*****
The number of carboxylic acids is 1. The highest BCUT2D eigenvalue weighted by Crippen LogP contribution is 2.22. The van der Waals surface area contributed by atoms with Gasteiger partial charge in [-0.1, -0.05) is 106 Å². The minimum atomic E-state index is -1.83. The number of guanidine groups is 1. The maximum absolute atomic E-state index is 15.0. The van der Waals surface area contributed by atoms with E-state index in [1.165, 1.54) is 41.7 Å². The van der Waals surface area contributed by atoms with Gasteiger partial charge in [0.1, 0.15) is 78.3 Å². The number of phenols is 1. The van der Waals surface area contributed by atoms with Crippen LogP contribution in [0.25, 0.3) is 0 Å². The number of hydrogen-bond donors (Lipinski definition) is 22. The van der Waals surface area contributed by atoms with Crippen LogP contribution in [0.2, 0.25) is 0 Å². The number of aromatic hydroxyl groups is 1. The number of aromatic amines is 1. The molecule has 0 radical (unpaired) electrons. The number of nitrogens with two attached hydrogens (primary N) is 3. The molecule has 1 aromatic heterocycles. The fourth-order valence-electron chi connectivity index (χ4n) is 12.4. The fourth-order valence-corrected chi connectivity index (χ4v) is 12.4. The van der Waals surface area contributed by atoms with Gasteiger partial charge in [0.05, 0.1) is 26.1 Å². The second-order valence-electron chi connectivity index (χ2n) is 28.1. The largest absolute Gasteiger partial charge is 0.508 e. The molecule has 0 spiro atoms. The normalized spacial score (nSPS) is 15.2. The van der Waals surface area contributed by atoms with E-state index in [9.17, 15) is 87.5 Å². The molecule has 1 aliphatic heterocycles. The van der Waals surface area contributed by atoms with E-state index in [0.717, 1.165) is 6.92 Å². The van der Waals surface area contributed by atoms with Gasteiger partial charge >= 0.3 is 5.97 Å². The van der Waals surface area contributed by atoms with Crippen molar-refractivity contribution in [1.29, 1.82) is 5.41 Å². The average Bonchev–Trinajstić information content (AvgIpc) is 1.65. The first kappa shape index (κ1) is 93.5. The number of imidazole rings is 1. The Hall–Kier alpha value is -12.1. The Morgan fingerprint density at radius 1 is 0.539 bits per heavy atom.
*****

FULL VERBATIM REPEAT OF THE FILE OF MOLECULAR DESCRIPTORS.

The number of carboxylic acids is 1. The highest BCUT2D eigenvalue weighted by Crippen LogP contribution is 2.22. The van der Waals surface area contributed by atoms with Gasteiger partial charge in [-0.1, -0.05) is 106 Å². The minimum atomic E-state index is -1.83. The number of guanidine groups is 1. The maximum absolute atomic E-state index is 15.0. The van der Waals surface area contributed by atoms with E-state index in [1.165, 1.54) is 41.7 Å². The van der Waals surface area contributed by atoms with Gasteiger partial charge in [0.1, 0.15) is 78.3 Å². The number of phenols is 1. The van der Waals surface area contributed by atoms with Crippen LogP contribution in [0.25, 0.3) is 0 Å². The number of hydrogen-bond donors (Lipinski definition) is 22. The van der Waals surface area contributed by atoms with Crippen LogP contribution in [0.2, 0.25) is 0 Å². The number of aromatic hydroxyl groups is 1. The number of aromatic amines is 1. The molecule has 0 radical (unpaired) electrons. The number of nitrogens with two attached hydrogens (primary N) is 3. The molecule has 1 aromatic heterocycles. The fourth-order valence-electron chi connectivity index (χ4n) is 12.4. The fourth-order valence-corrected chi connectivity index (χ4v) is 12.4. The van der Waals surface area contributed by atoms with Gasteiger partial charge in [0.05, 0.1) is 26.1 Å². The second-order valence-electron chi connectivity index (χ2n) is 28.1. The largest absolute Gasteiger partial charge is 0.508 e. The molecule has 0 spiro atoms. The normalized spacial score (nSPS) is 15.2. The van der Waals surface area contributed by atoms with E-state index in [9.17, 15) is 87.5 Å². The molecule has 1 aliphatic heterocycles. The van der Waals surface area contributed by atoms with E-state index in [0.717, 1.165) is 6.92 Å². The van der Waals surface area contributed by atoms with Gasteiger partial charge >= 0.3 is 5.97 Å². The van der Waals surface area contributed by atoms with Crippen molar-refractivity contribution in [1.29, 1.82) is 5.41 Å². The average Bonchev–Trinajstić information content (AvgIpc) is 1.65. The first kappa shape index (κ1) is 93.5. The number of imidazole rings is 1. The Hall–Kier alpha value is -12.1. The Morgan fingerprint density at radius 1 is 0.539 bits per heavy atom.